Monthly Archives: September 2015

Finnish child care is a world beater. So why do some critics still say universal care hurts kids?

BY MAIJU PAANANEN | SEPTEMBER 30, 2015, published at Rabble in Canada

8136562063_9430ec6563_z
Image: Flickr/Ian D. Keating

Child care has become a key issue in Election 2015. To support the public interest and political debate, the Childcare Resource and Research Unit’s blog, Child Care Now, will be published each week between August 12 and October 19. This is the seventh entry in the series. Read the first part here.

As an early childhood researcher newly arrived from Finland, the current Canadian debate about universal childcare has been somewhat baffling. In Finland, universal early childhood education and childcare (ECEC) means that if a child’s parents want her/him to attend, the municipality in which they live is obliged to provide them with a place irrespective of the parents’ work/life situation. Childcare is heavily publicly funded, with a maximum monthly parent fee equivalent to a few hundred Canadian dollars per month. Fees, which are based on parent income and family size, cover approximately 14 per cent of the total cost of ECEC. In international comparisons, the quality is considered quite high.

Continue reading Finnish child care is a world beater. So why do some critics still say universal care hurts kids?

Sweden is shifting to a 6-hour work day

by Bec Crew at  Science Alert published September 30, 2015

*Packs up life, books plane ticket*

working-office_1024

Despite research telling us it’s a really bad idea, many of us end up working 50-hour weeks or more because we think we’ll get more done and reap the benefits later. And according to a study published last month involving 600,000 people, those of us who clock up a 55-hour week will have a 33 percent greater risk of having a stroke than those who maintain a 35- to 40-hour week.

With this in mind, Sweden is moving towards a standard 6-hour work day, with businesses across the country having already implemented the change, and a retirement home embarking on a year-long experiment to compare the costs and benefits of a shorter working day.

“I think the 8-hour work day is not as effective as one would think. To stay focused on a specific work task for 8 hours is a huge challenge. In order to cope, we mix in things and pauses to make the work day more endurable. At the same time, we are having it hard to manage our private life outside of work,” Linus Feldt, CEO of Stockholm-based app developer Filimundus, told Adele Peters at Fast Company.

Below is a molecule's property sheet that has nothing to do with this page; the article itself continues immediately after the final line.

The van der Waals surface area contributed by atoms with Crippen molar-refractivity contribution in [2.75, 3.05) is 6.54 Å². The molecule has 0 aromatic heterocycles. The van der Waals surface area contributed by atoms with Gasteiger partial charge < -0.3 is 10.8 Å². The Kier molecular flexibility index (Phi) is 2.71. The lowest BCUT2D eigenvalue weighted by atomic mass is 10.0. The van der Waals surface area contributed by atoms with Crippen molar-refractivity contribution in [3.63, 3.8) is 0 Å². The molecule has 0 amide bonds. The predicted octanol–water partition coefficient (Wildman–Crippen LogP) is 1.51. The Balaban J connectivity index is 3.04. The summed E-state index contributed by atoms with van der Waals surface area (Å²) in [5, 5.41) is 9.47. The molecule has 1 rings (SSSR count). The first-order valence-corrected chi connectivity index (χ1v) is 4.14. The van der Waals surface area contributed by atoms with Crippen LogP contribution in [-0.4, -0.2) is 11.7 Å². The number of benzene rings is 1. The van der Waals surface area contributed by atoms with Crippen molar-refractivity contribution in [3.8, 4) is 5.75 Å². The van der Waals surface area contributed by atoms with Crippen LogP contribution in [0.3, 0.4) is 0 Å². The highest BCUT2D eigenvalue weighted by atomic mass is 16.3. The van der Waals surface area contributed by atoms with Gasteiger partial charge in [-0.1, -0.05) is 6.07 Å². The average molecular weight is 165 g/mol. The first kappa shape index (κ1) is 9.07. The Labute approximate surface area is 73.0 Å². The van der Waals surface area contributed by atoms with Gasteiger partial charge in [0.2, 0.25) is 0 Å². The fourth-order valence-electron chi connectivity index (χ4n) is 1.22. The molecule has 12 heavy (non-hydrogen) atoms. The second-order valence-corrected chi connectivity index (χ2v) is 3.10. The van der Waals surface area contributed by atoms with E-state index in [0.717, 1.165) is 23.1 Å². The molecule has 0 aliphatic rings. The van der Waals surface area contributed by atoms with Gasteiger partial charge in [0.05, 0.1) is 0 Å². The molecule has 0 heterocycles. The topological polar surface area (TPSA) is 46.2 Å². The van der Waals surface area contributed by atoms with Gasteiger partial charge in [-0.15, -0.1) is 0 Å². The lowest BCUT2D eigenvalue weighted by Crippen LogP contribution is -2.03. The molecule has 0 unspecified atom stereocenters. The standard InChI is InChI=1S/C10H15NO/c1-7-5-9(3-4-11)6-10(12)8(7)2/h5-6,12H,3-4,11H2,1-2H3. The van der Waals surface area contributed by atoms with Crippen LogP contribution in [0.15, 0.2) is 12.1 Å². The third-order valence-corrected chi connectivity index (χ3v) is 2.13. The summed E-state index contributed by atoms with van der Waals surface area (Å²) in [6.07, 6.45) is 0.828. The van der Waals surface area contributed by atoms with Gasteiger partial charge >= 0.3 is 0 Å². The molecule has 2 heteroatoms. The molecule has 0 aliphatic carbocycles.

Continue reading Sweden is shifting to a 6-hour work day

Gaius Publius: What’s Called “Capitalism” Is Far from Any Model of Capitalism or Market

By Gaius Publius, published September 30, 2015 at Naked Capitalism

food-chain-pyramid-life-science

Predators and prey. The homeless and left-behind are at the bottom (“decomposers”). Most of everyone else is in the next layer up (“producers”). The rest, from the well-off to the wealthy, are “consumers.” Interesting how that language works, isn’t it? (source)

by Gaius Publius

A recent piece I did on the British Labour politician Tony Benn featured a speech that offered a “history of neoliberalism” (click here to read and listen). Near the beginning of the speech, Benn said, “This country and the world have been run by rich and powerful men from the beginning of time.” Consider that for a moment, what that means about the arc of human history.

Near the end of his short talk, referencing the Thatcher (and Reagan) counterrevolution against the great populist gains of the 19th and 20th centuries, he said that this is “what the whole [modern] crisis is about, the restoration of power to those who’ve always controlled the world, the people who own the land and the resources and all the rest of it.”

Continue reading Gaius Publius: What’s Called “Capitalism” Is Far from Any Model of Capitalism or Market

Open Letter to Phyllis Schlafly From 13 Year-Old Madison Kimrey

by Kimberley Johnson, published April 17, 2014

Screen Shot 2015-09-30 at 10.46.11 AM

Dear Ms. Schlafly,